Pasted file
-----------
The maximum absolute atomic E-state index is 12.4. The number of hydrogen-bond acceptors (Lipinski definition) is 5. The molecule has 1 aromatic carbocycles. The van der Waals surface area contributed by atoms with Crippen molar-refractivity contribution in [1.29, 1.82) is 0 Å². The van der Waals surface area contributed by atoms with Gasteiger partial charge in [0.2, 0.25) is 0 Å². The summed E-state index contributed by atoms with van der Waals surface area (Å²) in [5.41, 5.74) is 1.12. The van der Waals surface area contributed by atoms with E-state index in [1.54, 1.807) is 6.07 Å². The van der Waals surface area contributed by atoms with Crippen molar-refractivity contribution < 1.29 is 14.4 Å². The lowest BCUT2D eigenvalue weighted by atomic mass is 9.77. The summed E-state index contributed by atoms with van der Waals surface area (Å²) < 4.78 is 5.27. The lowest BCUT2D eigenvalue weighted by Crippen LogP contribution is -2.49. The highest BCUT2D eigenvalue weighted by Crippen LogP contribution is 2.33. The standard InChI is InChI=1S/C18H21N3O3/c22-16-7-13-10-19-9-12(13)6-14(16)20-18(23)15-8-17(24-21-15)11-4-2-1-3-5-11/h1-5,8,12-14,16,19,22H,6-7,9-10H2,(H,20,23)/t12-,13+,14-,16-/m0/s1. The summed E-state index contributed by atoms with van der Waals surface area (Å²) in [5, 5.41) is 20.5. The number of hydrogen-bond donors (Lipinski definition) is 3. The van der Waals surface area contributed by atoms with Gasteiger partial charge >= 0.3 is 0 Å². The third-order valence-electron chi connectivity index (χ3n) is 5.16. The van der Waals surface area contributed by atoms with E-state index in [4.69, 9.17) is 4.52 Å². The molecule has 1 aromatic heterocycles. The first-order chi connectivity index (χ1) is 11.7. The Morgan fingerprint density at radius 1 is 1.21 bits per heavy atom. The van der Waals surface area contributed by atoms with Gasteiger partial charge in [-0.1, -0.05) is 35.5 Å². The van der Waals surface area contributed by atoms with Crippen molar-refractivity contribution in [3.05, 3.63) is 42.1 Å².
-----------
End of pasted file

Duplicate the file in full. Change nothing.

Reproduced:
The maximum absolute atomic E-state index is 12.4. The number of hydrogen-bond acceptors (Lipinski definition) is 5. The molecule has 1 aromatic carbocycles. The van der Waals surface area contributed by atoms with Crippen molar-refractivity contribution in [1.29, 1.82) is 0 Å². The van der Waals surface area contributed by atoms with Gasteiger partial charge in [0.2, 0.25) is 0 Å². The summed E-state index contributed by atoms with van der Waals surface area (Å²) in [5.41, 5.74) is 1.12. The van der Waals surface area contributed by atoms with E-state index in [1.54, 1.807) is 6.07 Å². The van der Waals surface area contributed by atoms with Crippen molar-refractivity contribution < 1.29 is 14.4 Å². The lowest BCUT2D eigenvalue weighted by atomic mass is 9.77. The summed E-state index contributed by atoms with van der Waals surface area (Å²) < 4.78 is 5.27. The lowest BCUT2D eigenvalue weighted by Crippen LogP contribution is -2.49. The highest BCUT2D eigenvalue weighted by Crippen LogP contribution is 2.33. The standard InChI is InChI=1S/C18H21N3O3/c22-16-7-13-10-19-9-12(13)6-14(16)20-18(23)15-8-17(24-21-15)11-4-2-1-3-5-11/h1-5,8,12-14,16,19,22H,6-7,9-10H2,(H,20,23)/t12-,13+,14-,16-/m0/s1. The summed E-state index contributed by atoms with van der Waals surface area (Å²) in [5, 5.41) is 20.5. The number of hydrogen-bond donors (Lipinski definition) is 3. The van der Waals surface area contributed by atoms with Gasteiger partial charge >= 0.3 is 0 Å². The third-order valence-electron chi connectivity index (χ3n) is 5.16. The van der Waals surface area contributed by atoms with E-state index in [4.69, 9.17) is 4.52 Å². The molecule has 1 aromatic heterocycles. The first-order chi connectivity index (χ1) is 11.7. The Morgan fingerprint density at radius 1 is 1.21 bits per heavy atom. The van der Waals surface area contributed by atoms with Gasteiger partial charge in [-0.1, -0.05) is 35.5 Å². The van der Waals surface area contributed by atoms with Crippen molar-refractivity contribution in [3.05, 3.63) is 42.1 Å².